Parenting’s hard – it’s OK to cry

Some days find me crying over parenting, for a variety of reasons, and it made me think, through the tears of course, how it really is OK to cry.

I vividly remember a time when my eldest was 6 weeks old and I was desperately trying to hold it together.  I was running on empty from the traumatic birth and cumulative sleep deprivation building up over those 6 weeks.  All of this coupled with the fact that my baby wasn’t doing what the books said, he didn’t have a short nap, then a long nap, then another short nap.  He didn’t nap more than 30 minutes at a time and even then it was a case that he needed the dummy, the breast or to be on the go to sleep.  This wasn’t what I expected parenting to be like.  I kept going.  And going.  6 weeks of smiling, of keeping going.  Of battling to do what the books said to do.

Then I broke.

One cold, dark, December night.  Pushing the pram round Clapham Common, desperately whispering under my breath, praying that his eyes would close and he would sleep.  Shooting daggers at all the cars whizzing past, being noisy, keeping him awake.  Round and round.  Circling.  Before I knew it I was crying, sobbing, tears slipping down my cheeks as we walked round and round.  Calling my husband on his way home from work, those halting sobs sounding down the phone as I headed towards the bright lights of Sainsburys.  Choking out the questions as I looked at the roast in the tin options for tea that night, “why won’t he do as the book says, he should be napping and he’s not, why won’t he nap”

baby in a pram

That was the first time I really cried.

I mean, really, really cried.

I didn’t do the tears when he was born, I was just grateful he made it out alive.  The days of paternity leave were a blur and then my husband was on reduced hours for jury duty.  At 6 weeks he had gone back to real work, with real working hours and left me alone to fend for this tiny, little human who we had created.  And we weren’t doing as the books said (screw the books) and he hated to sleep.

So I cried.

That evening, walking round the park, not caring who could see me, was the first time I really cried since having him.  And you know what?  It’s OK to cry.  Which is good because it certainly isn’t the last time I’ve cried.

Some days I cry from frustration.  Some days I cry because I am so happy and those happy tears squeeze out.  Some days I cry because I am overwhelmed.  Some days I cry because I can’t do anything to make it better.

I cry…

I cry when they are sick and there is nothing I can do to make them better.

I cry when they are tantrumming and I am at the end of my tether.

I cry when they are fighting.

I cry when they are being loving towards one another (it is just too cute)

I cry when I am sick.

I cry when I am tired.

I cry when they won’t sleep.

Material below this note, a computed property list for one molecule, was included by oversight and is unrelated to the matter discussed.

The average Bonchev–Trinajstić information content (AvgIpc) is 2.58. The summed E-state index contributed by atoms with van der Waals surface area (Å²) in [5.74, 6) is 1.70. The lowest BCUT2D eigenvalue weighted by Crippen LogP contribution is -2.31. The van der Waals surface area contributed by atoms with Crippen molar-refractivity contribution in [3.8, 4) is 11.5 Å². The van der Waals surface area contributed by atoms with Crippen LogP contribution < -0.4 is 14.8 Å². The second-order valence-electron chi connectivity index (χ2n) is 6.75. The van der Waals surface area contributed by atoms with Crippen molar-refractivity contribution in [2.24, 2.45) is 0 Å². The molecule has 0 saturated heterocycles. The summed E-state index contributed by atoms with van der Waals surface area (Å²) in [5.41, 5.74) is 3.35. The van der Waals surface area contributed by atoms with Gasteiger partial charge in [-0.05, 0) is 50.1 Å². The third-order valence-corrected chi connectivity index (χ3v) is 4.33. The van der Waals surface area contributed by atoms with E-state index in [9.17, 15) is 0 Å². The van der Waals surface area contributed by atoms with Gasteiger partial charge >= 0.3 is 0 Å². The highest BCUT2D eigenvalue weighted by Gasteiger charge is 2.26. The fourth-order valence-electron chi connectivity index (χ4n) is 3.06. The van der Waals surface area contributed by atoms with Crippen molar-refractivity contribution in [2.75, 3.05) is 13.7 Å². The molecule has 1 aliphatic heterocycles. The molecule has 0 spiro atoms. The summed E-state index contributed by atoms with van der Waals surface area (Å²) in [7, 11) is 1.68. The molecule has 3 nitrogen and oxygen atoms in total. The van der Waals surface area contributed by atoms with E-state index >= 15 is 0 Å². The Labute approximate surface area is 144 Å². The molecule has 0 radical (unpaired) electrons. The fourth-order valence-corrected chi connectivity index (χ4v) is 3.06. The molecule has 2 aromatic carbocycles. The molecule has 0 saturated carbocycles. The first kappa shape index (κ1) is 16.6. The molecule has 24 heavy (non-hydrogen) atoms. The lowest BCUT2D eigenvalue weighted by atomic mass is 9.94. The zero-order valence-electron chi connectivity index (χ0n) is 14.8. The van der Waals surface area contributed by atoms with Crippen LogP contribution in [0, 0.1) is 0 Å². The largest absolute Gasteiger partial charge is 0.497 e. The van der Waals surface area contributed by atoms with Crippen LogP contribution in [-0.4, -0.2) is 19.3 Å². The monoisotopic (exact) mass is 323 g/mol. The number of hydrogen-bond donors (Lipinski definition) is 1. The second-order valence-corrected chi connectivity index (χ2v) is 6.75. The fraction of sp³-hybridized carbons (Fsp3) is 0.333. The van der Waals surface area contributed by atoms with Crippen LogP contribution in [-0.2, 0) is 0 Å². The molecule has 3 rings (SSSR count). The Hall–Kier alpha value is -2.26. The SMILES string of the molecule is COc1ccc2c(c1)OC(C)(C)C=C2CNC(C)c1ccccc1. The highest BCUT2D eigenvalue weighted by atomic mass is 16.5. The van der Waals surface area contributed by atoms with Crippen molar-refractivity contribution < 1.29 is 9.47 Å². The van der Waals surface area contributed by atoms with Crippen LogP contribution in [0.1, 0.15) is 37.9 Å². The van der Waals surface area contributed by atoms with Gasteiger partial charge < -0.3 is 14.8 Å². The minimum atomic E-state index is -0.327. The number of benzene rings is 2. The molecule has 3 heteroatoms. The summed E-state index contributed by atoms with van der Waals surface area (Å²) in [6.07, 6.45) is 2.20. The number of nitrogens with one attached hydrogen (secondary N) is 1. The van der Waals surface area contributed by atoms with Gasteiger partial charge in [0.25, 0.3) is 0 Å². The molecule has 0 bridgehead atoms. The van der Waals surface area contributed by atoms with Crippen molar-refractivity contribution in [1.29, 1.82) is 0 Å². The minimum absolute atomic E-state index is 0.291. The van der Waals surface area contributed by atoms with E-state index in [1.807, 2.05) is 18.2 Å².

I cry when I battle with them over eating yet again.

I cry when I have watched too much Peppa.

I cry when they shout at me, stamp their feet and don’t want me.

I cry on the school run because it’s been a battle to get there.

I cry having to wake up my littlest to collect my biggest.

I cry when I feel helpless.

I cry when I’m happy.

I cry because they are crying.

And you know what, it’s OK to cry.  You are not alone.




  1. November 18, 2016 / 7:32 am

    Yup, I’ve cried more since I became a parent than any other time in my life. It’s cathartic and we have to let it out or we’d go utterly crackers!
    Thank you for sharing, and being honest! ❤️

  2. November 18, 2016 / 10:03 am

    Oh Laura, this post is brilliantly honest and will help lots of people. I too had a traumatic birth with Oldest and she never slept. I beat myself up constantly about it. I now realise that Gina Ford mistakes babies for being in some army regiment. I didn’t tell anyone because I felt that people would think I was selfish when we were both lucky to be alive. I wished that I had read a post like this back then. I still have days when only a cry will do, when Youngest is refusing to eat, when pre-school pulls me aside to talk to me. Sometimes only a cry will do and it really does help to get it out. I also helps to realise that we are not alone xxxx #EffitFriday

  3. November 18, 2016 / 10:19 am

    Ahh I love this, although not because you are crying, because I cry all the time too! I cry out of worry, happiness, frustration, anger…anything at all! Sometimes it just helps to get it all out doesn’t it?! #effitfriday

  4. November 18, 2016 / 4:22 pm

    So many new mums need to read this. It is ok to cry. Before having my son I rarely cried, I was not a crier. When I was pregnant I cried tons because I was a hormonal mess and I thought that would go away when he was born. But nope I cry at least once a week, for any reason. Motherhood is as difficult as it is beautiful and tears are needed for our sanity! #effitfriday

  5. November 18, 2016 / 8:38 pm

    This is wonderful. Those early days are the worst when they won’t sleep and you just don’t know what on earth you’re supposed to do with them. I still cry every now and then and I just feel so much better for letting it out! X X

  6. November 19, 2016 / 9:09 pm

    Well said, I have lost count the amount of times I have cried but needed it and it helped X #effitFriday

  7. November 19, 2016 / 9:11 pm

    It’s funny isn’t it, I think once you’ve had children you just become a bit more emotional. And you’re absolutely right, of course it’s okay to cry.

  8. April 28, 2017 / 7:24 pm

    Such a helpful post! Thanks for helping us all know that we’re not the only ones.

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